• Fees for speaker attendance excluding paper publication are $350.00 USD (include accommodations, all meals for 3 nights)

Accommodations at University Hotel:

  • Limited single rooms, double and triple rooms available
  • Families should apply by the end July for suitable accomodations

Questions? Contact


*Content and images courtesy of  and Prof. Dr. Salah Abdel Aziz Mahgoub Edris.

The 5th Annual Conference of the British Association of Islamic Studies (BRAIS), Exeter, UK

Scholars of the Qur’an and Islam from around the world came together at the University of Exeter in early April for the 5th annual conference of the British Association of Islamic Studies (BRAIS), hosted by the University’s Centre for Arabic and Islamic Studies.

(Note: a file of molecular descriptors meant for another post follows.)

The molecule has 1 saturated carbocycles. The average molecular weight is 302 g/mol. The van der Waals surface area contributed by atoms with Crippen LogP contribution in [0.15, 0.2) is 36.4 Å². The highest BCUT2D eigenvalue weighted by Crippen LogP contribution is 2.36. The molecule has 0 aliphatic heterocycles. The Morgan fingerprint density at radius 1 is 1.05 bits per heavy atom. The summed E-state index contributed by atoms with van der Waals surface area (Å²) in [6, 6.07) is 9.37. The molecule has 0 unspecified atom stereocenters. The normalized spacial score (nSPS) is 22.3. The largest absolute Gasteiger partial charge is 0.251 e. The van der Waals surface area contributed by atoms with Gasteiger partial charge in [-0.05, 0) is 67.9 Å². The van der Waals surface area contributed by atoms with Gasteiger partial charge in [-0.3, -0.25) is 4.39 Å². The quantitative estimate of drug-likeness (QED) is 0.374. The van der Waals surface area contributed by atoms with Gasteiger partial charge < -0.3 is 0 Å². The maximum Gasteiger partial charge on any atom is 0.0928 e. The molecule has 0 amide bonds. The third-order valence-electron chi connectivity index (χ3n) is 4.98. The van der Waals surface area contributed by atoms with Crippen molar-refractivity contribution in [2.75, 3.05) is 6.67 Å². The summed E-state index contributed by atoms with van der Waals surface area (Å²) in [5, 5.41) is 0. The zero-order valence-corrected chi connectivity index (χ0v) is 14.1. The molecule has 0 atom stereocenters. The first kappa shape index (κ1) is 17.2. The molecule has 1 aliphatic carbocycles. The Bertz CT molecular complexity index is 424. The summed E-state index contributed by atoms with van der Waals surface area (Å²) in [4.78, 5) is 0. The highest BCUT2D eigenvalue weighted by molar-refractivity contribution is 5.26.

The panel on “Qu’ranic Studies I: Qur’anic Contexts, Concepts and Terms” included papers on pre-qur’ānic poetry, guile or deception, nafs, angels and w-ḥ-y. Jaako Hämeen-Anttila (Edinburgh) spoke about “The Qur’an and Early Arabic Poetry” specifically Al-Khansā’’s mutaqārib poem. While Al-Khansā’’s poetry generally shows little influence of Islamic thought or use of qur’ānic vocabulary the mutaqārib poem appears to be an exception to this rule, as it exhibits some striking qur’ānic influences, which can best be appreciated in comparison with Sūrat al-Zalzala (Q99: 1-5). Despite the presence of clear qur’ānic echoes in the Kāmil version, that version cannot properly be called a seventh century poem. Although most of the poem’s verses do come from the original version, the Kāmil version is much later. Professor Hämeen-Anttila surmised that the poem appears to have been deliberately ‘islamicised’ in the Kāmil version, which exhibits a strong dependence on the Qur’ān, a trait that is absent in the Dīwān versions.